The researchers found that 0.5% of all participants carried the CHEK2 mutation. Among women who carried the CHEK2 mutation, 12% developed breast cancer, compared to 5% of non-carriers. Adjusting for other factors, such as age, body mass index, and use of hormone replacement therapy, researchers found that women who carried the mutation were 3.2 times as likely as women who had normal CHEK2 genes to develop breast cancer. Those most at risk were mutation carriers on hormone replacement therapy who were more than 60 years old and overweight--who had a 24% chance of developing the disease within 10 years. The researchers found no statistically significant association between the CHEK2 mutation and prostate, colorectal, or general cancer risk.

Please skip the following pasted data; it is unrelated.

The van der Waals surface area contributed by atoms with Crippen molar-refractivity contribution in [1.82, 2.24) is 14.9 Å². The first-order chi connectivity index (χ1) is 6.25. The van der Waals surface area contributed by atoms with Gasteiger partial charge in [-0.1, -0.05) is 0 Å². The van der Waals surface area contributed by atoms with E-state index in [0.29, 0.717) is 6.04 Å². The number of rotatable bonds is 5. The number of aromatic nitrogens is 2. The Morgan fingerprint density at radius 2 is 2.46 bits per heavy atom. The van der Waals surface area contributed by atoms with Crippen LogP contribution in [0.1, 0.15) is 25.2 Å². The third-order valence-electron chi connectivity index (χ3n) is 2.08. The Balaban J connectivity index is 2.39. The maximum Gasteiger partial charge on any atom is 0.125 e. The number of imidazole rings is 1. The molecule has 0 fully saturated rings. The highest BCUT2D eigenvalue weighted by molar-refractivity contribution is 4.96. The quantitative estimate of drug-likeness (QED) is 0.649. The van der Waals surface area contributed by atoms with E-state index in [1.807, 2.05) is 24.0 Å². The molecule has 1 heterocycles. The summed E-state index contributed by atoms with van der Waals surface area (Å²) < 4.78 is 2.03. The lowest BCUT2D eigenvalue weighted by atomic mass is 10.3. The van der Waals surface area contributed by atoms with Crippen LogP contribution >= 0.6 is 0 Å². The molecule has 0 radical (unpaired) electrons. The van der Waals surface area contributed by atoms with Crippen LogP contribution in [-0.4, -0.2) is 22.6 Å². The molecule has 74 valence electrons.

By way of comparison, other studies have shown that BRCA 1/2 mutations occur in roughly 1% of the general U.S. population. Women with a BRCA1 or BRCA2 mutation have a dramatically heightened risk of developing breast cancer--up to an 80% chance of developing the disease during their lifetime and at a much younger age than women who do not have one of these two mutations. Life-time risk of breast cancer among women in the general population is approximately 13%.
"There are clearly a number of genetic and environmental factors in play when it comes to the development of breast cancer," said Dr. Nordestgaard. "The identification of CHEK2 as a biomarker gives us a better picture of the genetic risk factors, and may help to identify a significant subset of women who would benefit from more vigilant screening for the disease."